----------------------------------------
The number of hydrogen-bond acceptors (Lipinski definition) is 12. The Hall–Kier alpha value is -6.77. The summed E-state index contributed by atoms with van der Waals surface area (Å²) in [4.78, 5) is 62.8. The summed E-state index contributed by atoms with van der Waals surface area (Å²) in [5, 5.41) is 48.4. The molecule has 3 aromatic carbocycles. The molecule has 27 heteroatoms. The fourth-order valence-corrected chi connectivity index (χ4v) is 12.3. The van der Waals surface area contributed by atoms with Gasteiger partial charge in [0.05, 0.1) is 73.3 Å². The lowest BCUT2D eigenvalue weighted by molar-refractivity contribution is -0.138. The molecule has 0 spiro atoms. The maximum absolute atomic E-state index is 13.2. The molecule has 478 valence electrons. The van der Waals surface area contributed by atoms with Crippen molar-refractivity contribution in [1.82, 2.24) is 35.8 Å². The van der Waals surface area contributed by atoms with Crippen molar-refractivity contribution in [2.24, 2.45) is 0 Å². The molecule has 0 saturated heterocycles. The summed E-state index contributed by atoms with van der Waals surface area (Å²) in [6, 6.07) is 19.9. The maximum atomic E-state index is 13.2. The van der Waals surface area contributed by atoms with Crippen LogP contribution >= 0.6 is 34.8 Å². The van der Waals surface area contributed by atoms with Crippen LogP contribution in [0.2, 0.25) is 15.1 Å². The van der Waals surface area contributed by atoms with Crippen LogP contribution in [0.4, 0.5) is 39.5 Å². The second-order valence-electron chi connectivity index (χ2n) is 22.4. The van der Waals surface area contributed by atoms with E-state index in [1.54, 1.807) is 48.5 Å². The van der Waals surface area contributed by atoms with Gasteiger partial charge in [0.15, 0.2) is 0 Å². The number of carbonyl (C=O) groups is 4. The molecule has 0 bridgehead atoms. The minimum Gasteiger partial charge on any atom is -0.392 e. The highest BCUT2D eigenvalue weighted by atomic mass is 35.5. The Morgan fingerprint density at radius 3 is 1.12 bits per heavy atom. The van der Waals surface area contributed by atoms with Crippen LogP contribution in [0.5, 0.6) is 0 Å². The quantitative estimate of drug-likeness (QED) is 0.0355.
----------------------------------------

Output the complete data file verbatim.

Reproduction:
The number of hydrogen-bond acceptors (Lipinski definition) is 12. The Hall–Kier alpha value is -6.77. The summed E-state index contributed by atoms with van der Waals surface area (Å²) in [4.78, 5) is 62.8. The summed E-state index contributed by atoms with van der Waals surface area (Å²) in [5, 5.41) is 48.4. The molecule has 3 aromatic carbocycles. The molecule has 27 heteroatoms. The fourth-order valence-corrected chi connectivity index (χ4v) is 12.3. The van der Waals surface area contributed by atoms with Gasteiger partial charge in [0.05, 0.1) is 73.3 Å². The lowest BCUT2D eigenvalue weighted by molar-refractivity contribution is -0.138. The molecule has 0 spiro atoms. The maximum absolute atomic E-state index is 13.2. The molecule has 478 valence electrons. The van der Waals surface area contributed by atoms with Crippen molar-refractivity contribution in [1.82, 2.24) is 35.8 Å². The van der Waals surface area contributed by atoms with Crippen molar-refractivity contribution in [2.24, 2.45) is 0 Å². The molecule has 0 saturated heterocycles. The summed E-state index contributed by atoms with van der Waals surface area (Å²) in [6, 6.07) is 19.9. The maximum atomic E-state index is 13.2. The van der Waals surface area contributed by atoms with Crippen LogP contribution >= 0.6 is 34.8 Å². The van der Waals surface area contributed by atoms with Crippen LogP contribution in [0.2, 0.25) is 15.1 Å². The van der Waals surface area contributed by atoms with Crippen LogP contribution in [0.4, 0.5) is 39.5 Å². The second-order valence-electron chi connectivity index (χ2n) is 22.4. The van der Waals surface area contributed by atoms with E-state index in [1.54, 1.807) is 48.5 Å². The van der Waals surface area contributed by atoms with Gasteiger partial charge in [0.15, 0.2) is 0 Å². The number of carbonyl (C=O) groups is 4. The molecule has 0 bridgehead atoms. The minimum Gasteiger partial charge on any atom is -0.392 e. The highest BCUT2D eigenvalue weighted by atomic mass is 35.5. The Morgan fingerprint density at radius 3 is 1.12 bits per heavy atom. The van der Waals surface area contributed by atoms with Crippen LogP contribution in [0.5, 0.6) is 0 Å². The quantitative estimate of drug-likeness (QED) is 0.0355.